ARTICLE ABSTRACTMany cancers lack argininosuccinate synthetase 1 (ASS1), the rate-limiting enzyme of arginine biosynthesis. This deficiency causes arginine auxotrophy, targetable by extracellular arginine-degrading enzymes such as ADI-PEG20. Long-term tumor resistance has thus far been attributed solely to ASS1 reexpression. This study examines the role of ASS1 silencing on tumor growth and initiation and identifies a noncanonical mechanism of resistance, aiming to improve clinical responses to ADI-PEG20.
Tumor initiation and growth rates were measured for a spontaneous Ass1 knockout (KO) murine sarcoma model. Tumor cell lines were generated, and resistance to arginine deprivation therapy was studied in vitro and in vivo.
Conditional Ass1 KO affected neither tumor initiation nor growth rates in a sarcoma model, contradicting the prevalent idea that ASS1 silencing confers a proliferative advantage. Ass1 KO cells grew robustly through arginine starvation in vivo, while ADI-PEG20 remained completely lethal in vitro, evidence that pointed toward a novel mechanism of resistance mediated by the microenvironment. Coculture with Ass1-competent fibroblasts rescued growth through macropinocytosis of vesicles and/or cell fragments, followed by recycling of protein-bound arginine through autophagy/lysosomal degradation. Inhibition of either macropinocytosis or autophagy/lysosomal degradation abrogated this growth support effect in vitro and in vivo.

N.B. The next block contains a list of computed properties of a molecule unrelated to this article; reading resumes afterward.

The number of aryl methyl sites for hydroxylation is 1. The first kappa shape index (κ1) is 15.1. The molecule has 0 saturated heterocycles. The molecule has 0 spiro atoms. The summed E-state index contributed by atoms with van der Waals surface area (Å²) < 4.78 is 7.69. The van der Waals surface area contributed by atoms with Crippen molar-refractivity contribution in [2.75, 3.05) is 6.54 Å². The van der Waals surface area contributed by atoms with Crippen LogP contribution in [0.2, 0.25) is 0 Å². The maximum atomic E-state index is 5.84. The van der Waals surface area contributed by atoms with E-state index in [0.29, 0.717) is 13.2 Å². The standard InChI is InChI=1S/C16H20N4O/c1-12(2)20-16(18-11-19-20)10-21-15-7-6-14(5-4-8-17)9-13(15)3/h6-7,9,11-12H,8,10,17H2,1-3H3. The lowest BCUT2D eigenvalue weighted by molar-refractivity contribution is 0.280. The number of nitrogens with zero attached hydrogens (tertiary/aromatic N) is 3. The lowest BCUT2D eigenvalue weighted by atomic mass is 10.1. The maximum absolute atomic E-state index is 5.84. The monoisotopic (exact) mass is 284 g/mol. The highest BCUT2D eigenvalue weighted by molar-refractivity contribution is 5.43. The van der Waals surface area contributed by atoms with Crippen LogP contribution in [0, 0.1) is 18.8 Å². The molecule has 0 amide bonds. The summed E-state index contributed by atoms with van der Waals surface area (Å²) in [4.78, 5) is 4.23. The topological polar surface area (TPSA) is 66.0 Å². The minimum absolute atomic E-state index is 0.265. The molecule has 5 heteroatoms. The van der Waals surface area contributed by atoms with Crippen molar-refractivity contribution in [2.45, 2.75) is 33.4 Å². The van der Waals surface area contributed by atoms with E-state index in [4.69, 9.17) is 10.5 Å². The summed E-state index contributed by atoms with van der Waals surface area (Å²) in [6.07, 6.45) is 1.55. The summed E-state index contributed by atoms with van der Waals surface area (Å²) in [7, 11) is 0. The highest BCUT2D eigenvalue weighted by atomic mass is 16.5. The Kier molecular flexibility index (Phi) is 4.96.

Noncanonical, ASS1-independent tumor resistance to ADI-PEG20 is driven by the microenvironment. This mechanism can be targeted by either the macropinocytosis inhibitor imipramine or the autophagy inhibitor chloroquine. These safe, widely available drugs should be added to current clinical trials to overcome microenvironmental arginine support of tumors and improve patient outcomes.